Ours is a limited and rather “negative” constitution, as concerned with controlling as enabling the national government because it sits atop and in a manner incorporates more local institutions and traditions. Indeed, one reason the drafters originally rejected any bill of rights at the national level (they were standard in state constitutions) was the fear that it might make people assume that the national government can do anything it wants unless specifically prohibited. In the end they accepted a bill of rights to ensure ratification, creating a list of important rights already protected in the states. The national government was forbidden to violate these rights. The Bill of Rights then restated the Constitution’s fundamentally limited nature, leaving most powers and rights with the states, local communities, and people.

      Our Constitution empowers a new, national government for specific purposes and limits its power through rules, separating the government into legislative, executive, and judicial branches with the ability to check and balance one another. It is no grand scheme for national empire, or for destroying our primary communities in the name of an individualism that would leave people at the mercy of national courts and politicians. It is important, and great, precisely because it recognizes that people and their rights are social by nature, and must remain rooted in their communities if we are to enjoy the benefits of ordered liberty under the rule of law.

      September 20, 2010

    • The Law That Governs Those Who Govern Us

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      The Constitution is the law that governs those who govern us. It is device to address the age-old problem: Who guards the people from their guardians?

      The Founders believed with John Locke and other liberal theorists of their day that “first comes rights; and then comes government.” Given the nature of human beings and the world in which we live, the pursuit of happiness requires persons to put their personal and local knowledge into action using scarce resources in the world. Natural rights define the space within which each person is free to choose how to pursue his or her own happiness while living in close proximity to others, where the actions of each person can potentially affect the welfare of others. Natural rights are a social concept defining the prerequisites for interpersonal cooperation and assistance necessary for individual survival and flourishing.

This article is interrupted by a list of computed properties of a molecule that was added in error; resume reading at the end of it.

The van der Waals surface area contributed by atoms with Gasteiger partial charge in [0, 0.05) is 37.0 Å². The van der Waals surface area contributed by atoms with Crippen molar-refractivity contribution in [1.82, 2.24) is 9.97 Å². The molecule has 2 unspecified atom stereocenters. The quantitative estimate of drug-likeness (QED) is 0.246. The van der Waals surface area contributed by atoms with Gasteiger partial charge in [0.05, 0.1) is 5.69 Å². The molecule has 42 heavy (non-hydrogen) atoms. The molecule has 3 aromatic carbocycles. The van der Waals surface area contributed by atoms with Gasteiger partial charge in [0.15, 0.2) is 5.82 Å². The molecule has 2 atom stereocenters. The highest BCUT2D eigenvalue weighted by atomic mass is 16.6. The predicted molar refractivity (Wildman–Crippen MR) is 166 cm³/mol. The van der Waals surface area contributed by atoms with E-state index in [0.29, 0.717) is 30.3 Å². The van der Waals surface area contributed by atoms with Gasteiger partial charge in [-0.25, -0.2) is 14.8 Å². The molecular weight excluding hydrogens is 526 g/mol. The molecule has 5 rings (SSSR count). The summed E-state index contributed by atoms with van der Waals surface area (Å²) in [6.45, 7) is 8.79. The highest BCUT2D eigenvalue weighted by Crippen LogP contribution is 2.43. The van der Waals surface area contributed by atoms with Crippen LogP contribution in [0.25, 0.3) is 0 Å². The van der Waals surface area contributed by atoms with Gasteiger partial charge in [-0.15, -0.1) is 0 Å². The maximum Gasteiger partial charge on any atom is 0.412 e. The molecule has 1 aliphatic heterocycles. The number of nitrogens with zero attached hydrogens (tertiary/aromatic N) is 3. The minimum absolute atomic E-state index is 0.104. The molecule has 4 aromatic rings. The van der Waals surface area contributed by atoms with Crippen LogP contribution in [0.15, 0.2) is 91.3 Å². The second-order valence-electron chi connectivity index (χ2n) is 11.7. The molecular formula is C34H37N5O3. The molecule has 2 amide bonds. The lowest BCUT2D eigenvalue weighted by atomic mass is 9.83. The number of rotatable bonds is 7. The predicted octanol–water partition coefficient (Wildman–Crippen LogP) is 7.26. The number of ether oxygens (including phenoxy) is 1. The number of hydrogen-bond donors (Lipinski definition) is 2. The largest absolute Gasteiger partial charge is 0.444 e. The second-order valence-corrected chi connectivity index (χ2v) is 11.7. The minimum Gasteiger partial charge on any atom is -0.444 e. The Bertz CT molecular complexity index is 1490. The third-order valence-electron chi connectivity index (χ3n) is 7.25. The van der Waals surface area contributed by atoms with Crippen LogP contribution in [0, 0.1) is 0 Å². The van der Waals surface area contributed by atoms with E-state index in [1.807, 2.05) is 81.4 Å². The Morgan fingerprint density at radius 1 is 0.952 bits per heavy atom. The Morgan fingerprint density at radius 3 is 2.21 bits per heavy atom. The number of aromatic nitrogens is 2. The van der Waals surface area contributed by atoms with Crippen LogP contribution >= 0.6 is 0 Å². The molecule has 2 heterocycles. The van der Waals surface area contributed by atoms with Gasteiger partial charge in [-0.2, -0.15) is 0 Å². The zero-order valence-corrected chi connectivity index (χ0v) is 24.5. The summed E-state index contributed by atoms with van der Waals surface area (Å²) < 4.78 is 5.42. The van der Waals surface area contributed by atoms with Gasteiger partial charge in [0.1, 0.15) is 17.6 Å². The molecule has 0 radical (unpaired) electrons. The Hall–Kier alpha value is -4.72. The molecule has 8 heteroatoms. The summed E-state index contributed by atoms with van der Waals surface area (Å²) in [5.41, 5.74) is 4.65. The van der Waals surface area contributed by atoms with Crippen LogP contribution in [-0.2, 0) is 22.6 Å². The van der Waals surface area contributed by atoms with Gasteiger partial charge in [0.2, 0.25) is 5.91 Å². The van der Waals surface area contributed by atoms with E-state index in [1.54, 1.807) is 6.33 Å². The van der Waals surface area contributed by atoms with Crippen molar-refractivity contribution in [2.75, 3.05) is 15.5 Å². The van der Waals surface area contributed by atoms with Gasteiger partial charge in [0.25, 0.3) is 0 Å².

So the challenge is to define a space within which individuals are free to choose their courses of actions while reducing to the extent possible any negative effects on the like pursuit of happiness by others. Societies that have successfully solved this problem have converged on respecting the right to acquire, possess, and use private property; the right of freedom of contract—both the “freedom to” enter into consensual agreements and the “freedom from” having obligations imposed without one’s consent; the right of self-defense; and the right to restitution from anyone who interferes with one’s other rights.

      The basic vulnerability of individuals also begets the need for the assistance of others in the protection of the individual’s rights from violation by individual predators or by groups. In the words of the Declaration of Independence, “to secure these rights, governments are instituted among men.” But this solution to the problem of human vulnerability gives rise to a new and different problem: how to create a government powerful enough to protect the rights of man without itself posing a grave threat to these rights?

      One potential solution is to impose a rule of law constraining the power of those who are empowered to protect rights. And one way to accomplish this is to express these constraints on government power in a written constitution. For this to work, however, the meaning of the writing cannot be revised by those who are to be bound by it, any more than individual citizens can unilaterally alter the meaning of statutes imposed on them. So the meaning of the constitution must remain the same until it is properly changed.

      Of course, a writing does not interpret or enforce itself and can be ignored by rulers, just as they ignore or deny the right retained by the people. For this reason, James Madison referred to written bills of rights as “parchment barriers.” So a lot depends on what a particular written constitution says and the mechanisms by which it is enforced.